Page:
Galaxy crash sparks biggest spiral

VLT/Galex image of NGC 6872 Galex revealed a wealth of new stars at the galaxy's outer reaches

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Astronomers have spotted the largest known spiral galaxy - by accident.

A team was looking through data from the Galaxy Evolution Explorer (Galex) satellite for star-forming regions around a galaxy called NGC 6872.

But they were shocked to see a vast swathe of ultraviolet light from young stars, indicating that the galaxy is actually big enough to accommodate five of our Milky Way galaxies within it.

The find was reported at the American Astronomical Society meeting in the US.

NGC 6872, a galaxy about 212 million light-years away in the constellation Pavo, was already known to be among the largest spiral galaxies.

Near it sits a lens-shaped or lenticular galaxy called IC 4970, which appears to have crashed through the spiral in recent astronomical times.

Rafael Eufrasio of the Catholic University of America and Nasa's Goddard Space Flight Center and colleagues from the University of Sao Paulo in Brazil and the European Southern Observatory in Chile were interested in a number of regions away from the galaxy.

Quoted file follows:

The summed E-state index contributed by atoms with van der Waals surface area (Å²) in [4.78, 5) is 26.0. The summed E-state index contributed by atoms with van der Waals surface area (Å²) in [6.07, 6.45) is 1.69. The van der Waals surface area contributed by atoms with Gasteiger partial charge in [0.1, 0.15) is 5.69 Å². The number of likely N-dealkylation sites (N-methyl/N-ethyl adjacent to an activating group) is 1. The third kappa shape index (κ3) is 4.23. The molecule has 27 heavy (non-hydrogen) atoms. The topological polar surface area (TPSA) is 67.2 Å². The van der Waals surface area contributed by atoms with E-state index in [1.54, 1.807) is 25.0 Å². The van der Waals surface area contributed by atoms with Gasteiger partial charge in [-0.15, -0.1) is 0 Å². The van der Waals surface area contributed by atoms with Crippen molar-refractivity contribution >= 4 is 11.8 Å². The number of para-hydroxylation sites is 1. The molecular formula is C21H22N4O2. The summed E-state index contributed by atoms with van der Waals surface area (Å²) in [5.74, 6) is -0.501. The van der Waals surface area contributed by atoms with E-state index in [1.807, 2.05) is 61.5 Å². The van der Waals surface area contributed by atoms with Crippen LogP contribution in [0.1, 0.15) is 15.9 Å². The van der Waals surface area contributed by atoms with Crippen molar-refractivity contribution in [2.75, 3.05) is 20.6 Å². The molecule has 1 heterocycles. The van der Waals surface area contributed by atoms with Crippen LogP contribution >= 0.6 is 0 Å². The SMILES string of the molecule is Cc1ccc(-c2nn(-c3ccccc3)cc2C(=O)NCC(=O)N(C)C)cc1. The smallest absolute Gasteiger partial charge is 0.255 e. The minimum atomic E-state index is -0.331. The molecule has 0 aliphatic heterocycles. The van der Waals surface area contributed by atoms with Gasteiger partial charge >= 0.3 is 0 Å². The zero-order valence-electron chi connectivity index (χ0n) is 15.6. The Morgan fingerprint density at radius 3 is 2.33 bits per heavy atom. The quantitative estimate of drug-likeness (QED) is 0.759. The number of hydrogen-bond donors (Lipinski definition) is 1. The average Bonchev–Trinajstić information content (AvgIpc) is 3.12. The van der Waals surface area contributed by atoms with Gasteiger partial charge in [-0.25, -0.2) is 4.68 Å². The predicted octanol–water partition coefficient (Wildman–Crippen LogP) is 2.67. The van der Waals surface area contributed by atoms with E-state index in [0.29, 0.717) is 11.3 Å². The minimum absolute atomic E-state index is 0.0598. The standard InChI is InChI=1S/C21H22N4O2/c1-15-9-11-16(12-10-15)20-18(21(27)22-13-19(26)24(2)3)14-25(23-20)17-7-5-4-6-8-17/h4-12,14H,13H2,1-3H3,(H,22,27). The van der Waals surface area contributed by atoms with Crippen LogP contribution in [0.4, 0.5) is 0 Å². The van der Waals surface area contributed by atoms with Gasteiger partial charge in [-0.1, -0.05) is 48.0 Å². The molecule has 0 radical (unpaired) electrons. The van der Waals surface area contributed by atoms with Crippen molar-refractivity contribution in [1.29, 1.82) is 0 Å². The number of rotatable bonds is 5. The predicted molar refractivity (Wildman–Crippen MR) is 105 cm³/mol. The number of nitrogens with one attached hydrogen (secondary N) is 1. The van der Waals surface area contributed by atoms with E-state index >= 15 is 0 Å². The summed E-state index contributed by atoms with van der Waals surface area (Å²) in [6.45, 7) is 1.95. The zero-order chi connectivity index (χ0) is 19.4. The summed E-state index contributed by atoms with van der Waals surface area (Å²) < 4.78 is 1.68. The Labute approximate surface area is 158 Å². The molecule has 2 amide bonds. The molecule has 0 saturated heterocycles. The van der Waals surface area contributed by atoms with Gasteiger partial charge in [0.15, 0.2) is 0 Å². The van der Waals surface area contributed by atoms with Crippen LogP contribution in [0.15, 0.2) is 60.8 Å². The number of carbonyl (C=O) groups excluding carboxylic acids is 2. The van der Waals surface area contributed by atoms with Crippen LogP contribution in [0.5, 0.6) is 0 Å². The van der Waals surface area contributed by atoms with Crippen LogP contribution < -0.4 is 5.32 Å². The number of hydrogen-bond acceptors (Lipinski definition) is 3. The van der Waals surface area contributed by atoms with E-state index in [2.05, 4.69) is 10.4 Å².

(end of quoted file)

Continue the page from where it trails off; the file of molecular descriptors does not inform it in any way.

"I was not looking for the largest spiral - it just came as a gift," Mr Eufrasio told BBC News.

Galex - a space telescope designed to search for the ultraviolet light that newly born stars put out - hinted that NGC 6872 was made much larger in size by the collision.

The team went on to use data from a range of other telescopes including the Very Large Telescope, the Two Micron All-Sky Survey and the Spitzer space telescope - each of which sees in a particular set of colours, in turn evidencing stars of varying ages.

They found the youngest stars in the outer reaches of the galaxy's enormous spiral arms, getting progressively older toward the centre.

That suggests a wave of star formation that travelled down the arms, set off by the collision with IC 4970, with the newest stellar neighbourhoods pushing the galaxy into the top spot in terms of size.

"It's been known to be among the largest for two decades, but it's much larger than we thought," explained Mr Eufrasio.

"The galaxy that collided with the [central disc of NGC 6872] splashed stars all over the place - 500,000 light-years away."